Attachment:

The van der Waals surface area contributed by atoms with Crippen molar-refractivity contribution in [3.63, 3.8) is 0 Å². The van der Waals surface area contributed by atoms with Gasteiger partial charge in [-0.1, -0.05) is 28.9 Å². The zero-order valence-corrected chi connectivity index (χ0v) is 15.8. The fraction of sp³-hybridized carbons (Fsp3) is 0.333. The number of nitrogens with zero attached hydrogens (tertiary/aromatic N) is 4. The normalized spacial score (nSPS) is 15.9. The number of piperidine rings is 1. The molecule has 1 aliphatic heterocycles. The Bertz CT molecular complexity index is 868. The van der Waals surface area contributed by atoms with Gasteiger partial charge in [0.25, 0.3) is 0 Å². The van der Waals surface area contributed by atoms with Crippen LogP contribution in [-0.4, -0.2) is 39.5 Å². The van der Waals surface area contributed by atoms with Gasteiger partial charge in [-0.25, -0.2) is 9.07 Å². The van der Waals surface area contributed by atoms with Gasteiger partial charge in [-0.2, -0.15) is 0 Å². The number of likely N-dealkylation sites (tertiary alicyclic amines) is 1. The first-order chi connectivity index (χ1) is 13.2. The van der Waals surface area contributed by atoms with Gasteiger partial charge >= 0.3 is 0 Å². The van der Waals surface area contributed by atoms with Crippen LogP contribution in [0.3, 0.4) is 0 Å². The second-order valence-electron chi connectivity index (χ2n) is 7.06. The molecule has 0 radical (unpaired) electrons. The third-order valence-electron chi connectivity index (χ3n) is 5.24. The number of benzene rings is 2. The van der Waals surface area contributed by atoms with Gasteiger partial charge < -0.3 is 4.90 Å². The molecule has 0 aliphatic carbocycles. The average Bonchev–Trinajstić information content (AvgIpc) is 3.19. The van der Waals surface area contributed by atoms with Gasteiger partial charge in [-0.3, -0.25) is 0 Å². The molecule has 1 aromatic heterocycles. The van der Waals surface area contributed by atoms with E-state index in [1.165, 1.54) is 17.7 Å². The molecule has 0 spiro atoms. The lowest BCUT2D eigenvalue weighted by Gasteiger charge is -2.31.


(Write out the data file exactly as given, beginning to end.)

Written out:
The van der Waals surface area contributed by atoms with Crippen molar-refractivity contribution in [3.63, 3.8) is 0 Å². The van der Waals surface area contributed by atoms with Gasteiger partial charge in [-0.1, -0.05) is 28.9 Å². The zero-order valence-corrected chi connectivity index (χ0v) is 15.8. The fraction of sp³-hybridized carbons (Fsp3) is 0.333. The number of nitrogens with zero attached hydrogens (tertiary/aromatic N) is 4. The normalized spacial score (nSPS) is 15.9. The number of piperidine rings is 1. The molecule has 1 aliphatic heterocycles. The Bertz CT molecular complexity index is 868. The van der Waals surface area contributed by atoms with Gasteiger partial charge in [0.25, 0.3) is 0 Å². The van der Waals surface area contributed by atoms with Crippen LogP contribution in [-0.4, -0.2) is 39.5 Å². The van der Waals surface area contributed by atoms with Gasteiger partial charge in [-0.25, -0.2) is 9.07 Å². The van der Waals surface area contributed by atoms with Gasteiger partial charge in [-0.2, -0.15) is 0 Å². The number of likely N-dealkylation sites (tertiary alicyclic amines) is 1. The first-order chi connectivity index (χ1) is 13.2. The van der Waals surface area contributed by atoms with Gasteiger partial charge >= 0.3 is 0 Å². The van der Waals surface area contributed by atoms with Crippen LogP contribution in [0.3, 0.4) is 0 Å². The second-order valence-electron chi connectivity index (χ2n) is 7.06. The molecule has 0 radical (unpaired) electrons. The third-order valence-electron chi connectivity index (χ3n) is 5.24. The number of benzene rings is 2. The van der Waals surface area contributed by atoms with Gasteiger partial charge < -0.3 is 4.90 Å². The molecule has 0 aliphatic carbocycles. The average Bonchev–Trinajstić information content (AvgIpc) is 3.19. The van der Waals surface area contributed by atoms with Gasteiger partial charge in [-0.3, -0.25) is 0 Å². The molecule has 1 aromatic heterocycles. The van der Waals surface area contributed by atoms with E-state index in [1.165, 1.54) is 17.7 Å². The molecule has 0 spiro atoms. The lowest BCUT2D eigenvalue weighted by Gasteiger charge is -2.31.